A French man in IC 814, the infamous flight that got hijacked to Kandhar on 24th Dec 1999, observed that Indians in the flight appeared to have lot of patience to go through more than 60 hours of abject misery. That’s a reflection on us. We are like that only (Read ‘We Are Like That Only’). We are quite alright with the corrupt and most inefficient system. An odd person like me who voices concern is straightway dubbed as “out of reality” because he is a “bloody fauji” who hasn’t seen life since he has lived in a sequestered environment.

It is not just in Tanu Weds Manu Returns that you hear of unlawful occupation of your flat. The illegal occupant is emboldened by his lawyer friends to even renovate it with marble flooring and modular kitchen. Now, your advocate advises you to file a case. Those with adequate experience or inkling of Indian law and justice system know that it would take no less than 20 yrs to get our property back. Hence, they secure back possession through “other means“. The ball is now in the court of the other party. Let them go to the court against you as aggrieved party. Let them face the music.

More and more people are now convinced that sorting out “by other means” or with “whatever resources” is the only workable solution. There is just one major problem in that. For example, today’s newspaper talks about ‘Privatisation of Railways’. We have already finished with government-run airlines (almost), govt run schools, colleges, hospitals, roads, shipping etc. In the end, if an ordinary citizen is reduced to sorting out things of law and justice too “by other means“, we must reflect on it as to what do we require the government for?

My dad’s elder brother, HS Dilgir, was an intellectual, a respected professor of journalism in Punjab University, and had the first Academy of Performing Arts in Chandigarh called Kala Darpan. He had told me several decades back that in India, the only way to sort out the mess that we have landed up in, is not the evolutionary route but that of revolution. During his lifetime itself he saw this happen when one-third of the about 600 districts in India landed up in having bloody revolution in the form of ‘Left Wing Extremism’. We had the former Prime Minister Mr Manmohan Singh admitting that LWE is not a law and order problem but that of poor governance. In most of these districts now the writ of the government doesn’t run at all. People dissatisfied with the miserable way of governance, law and justice, poverty eradication etc, have taken the law in their own hands.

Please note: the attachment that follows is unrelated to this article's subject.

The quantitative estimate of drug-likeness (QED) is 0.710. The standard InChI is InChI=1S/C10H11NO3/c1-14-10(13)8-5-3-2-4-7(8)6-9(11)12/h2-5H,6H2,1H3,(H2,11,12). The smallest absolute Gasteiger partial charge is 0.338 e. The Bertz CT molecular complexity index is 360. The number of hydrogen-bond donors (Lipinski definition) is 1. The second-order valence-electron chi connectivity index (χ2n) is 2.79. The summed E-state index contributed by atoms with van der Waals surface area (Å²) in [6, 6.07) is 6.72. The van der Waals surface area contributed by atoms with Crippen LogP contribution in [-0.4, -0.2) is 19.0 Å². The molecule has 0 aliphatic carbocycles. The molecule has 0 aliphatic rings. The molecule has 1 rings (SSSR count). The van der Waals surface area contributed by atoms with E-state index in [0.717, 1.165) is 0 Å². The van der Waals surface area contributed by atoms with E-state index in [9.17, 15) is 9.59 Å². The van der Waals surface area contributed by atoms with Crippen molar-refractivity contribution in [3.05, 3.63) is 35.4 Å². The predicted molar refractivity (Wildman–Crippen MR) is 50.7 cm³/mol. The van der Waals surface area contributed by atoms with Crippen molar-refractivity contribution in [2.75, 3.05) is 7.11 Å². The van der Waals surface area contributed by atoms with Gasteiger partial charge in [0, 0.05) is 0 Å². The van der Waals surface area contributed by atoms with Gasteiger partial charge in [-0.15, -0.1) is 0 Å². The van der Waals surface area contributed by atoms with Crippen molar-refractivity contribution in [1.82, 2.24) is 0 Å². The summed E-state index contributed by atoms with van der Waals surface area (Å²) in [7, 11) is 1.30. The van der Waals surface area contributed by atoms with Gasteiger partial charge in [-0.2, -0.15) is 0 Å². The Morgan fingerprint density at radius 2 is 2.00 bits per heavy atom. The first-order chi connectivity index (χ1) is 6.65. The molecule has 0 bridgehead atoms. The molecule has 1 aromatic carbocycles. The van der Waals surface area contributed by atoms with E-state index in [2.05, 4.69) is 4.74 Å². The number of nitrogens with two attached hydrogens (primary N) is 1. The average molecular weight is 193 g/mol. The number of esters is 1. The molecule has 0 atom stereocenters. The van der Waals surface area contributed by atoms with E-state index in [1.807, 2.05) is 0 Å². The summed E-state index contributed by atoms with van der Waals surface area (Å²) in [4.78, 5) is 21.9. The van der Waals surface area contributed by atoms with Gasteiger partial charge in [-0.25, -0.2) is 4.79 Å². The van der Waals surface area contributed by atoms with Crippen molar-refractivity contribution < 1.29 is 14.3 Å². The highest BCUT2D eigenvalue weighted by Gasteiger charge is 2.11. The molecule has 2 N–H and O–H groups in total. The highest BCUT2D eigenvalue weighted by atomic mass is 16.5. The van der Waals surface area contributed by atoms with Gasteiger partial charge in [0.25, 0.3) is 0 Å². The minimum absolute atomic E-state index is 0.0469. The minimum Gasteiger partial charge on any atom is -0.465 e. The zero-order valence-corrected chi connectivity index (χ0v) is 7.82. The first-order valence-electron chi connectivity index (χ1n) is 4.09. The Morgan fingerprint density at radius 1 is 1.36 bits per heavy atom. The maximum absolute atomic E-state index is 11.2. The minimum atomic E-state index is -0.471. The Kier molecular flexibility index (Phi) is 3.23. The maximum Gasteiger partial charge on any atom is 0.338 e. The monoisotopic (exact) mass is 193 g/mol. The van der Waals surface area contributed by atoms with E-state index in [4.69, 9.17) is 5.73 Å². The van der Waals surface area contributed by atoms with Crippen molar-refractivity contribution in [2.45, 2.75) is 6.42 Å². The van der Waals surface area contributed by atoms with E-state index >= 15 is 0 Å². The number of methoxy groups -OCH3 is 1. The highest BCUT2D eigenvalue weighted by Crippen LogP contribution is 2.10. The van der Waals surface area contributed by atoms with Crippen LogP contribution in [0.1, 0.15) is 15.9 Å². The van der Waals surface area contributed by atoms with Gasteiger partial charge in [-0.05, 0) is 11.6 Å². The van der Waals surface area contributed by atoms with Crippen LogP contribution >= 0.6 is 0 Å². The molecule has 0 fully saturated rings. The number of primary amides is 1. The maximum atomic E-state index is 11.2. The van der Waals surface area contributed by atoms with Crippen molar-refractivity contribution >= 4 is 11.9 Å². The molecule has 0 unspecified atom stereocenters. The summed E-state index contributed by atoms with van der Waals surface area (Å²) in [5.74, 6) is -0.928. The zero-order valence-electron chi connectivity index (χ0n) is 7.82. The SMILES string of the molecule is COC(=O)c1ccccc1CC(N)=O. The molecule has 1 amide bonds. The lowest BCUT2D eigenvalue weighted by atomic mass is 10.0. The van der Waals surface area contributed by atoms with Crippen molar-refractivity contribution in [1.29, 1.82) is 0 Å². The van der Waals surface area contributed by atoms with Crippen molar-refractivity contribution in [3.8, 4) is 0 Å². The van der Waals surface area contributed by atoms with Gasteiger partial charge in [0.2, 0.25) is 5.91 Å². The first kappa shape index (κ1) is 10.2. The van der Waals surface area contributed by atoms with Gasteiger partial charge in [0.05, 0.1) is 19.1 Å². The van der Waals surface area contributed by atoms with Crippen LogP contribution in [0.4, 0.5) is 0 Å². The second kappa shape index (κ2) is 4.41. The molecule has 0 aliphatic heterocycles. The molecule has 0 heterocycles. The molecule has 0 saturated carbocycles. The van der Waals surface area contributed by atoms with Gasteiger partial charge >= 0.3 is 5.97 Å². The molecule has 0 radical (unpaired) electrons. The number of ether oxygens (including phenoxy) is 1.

And still, our people, netas, lawyers, judges, haven’t woken up to the reality of the future. We still feel that people would continue being ruled over, hoodwinked, ill-treated, made to live undignified existence and continue paying them for their ills.

I feel that it is just around the corner when the lack of law and justice, corrupt police, lawyers and judges force people in the remaining 2/3rd districts too to sort out things “by other means“. Yes, at present the lawyers and advocates get away by behaving like gods; however, people’s tolerance with their ways is already running thin.

In short, time has come when we either implement long pending Police and Judicial Reforms, or allow people to sort out things by “whatever resources“.

Every person has a desire to be seen as virtuous. I am sure if you talk to the lawyers, they too paint themselves as “victims of circumstances” and “victims of a corrupt system“. However, I remember what the then Editor-in-Chief of Indian Express Arun Shourie wrote once: “The only way for evil to last is for good-men to do nothing about it.”

We, therefore, need to fight these systems both individually and collectively. We owe it to our children and grandchildren.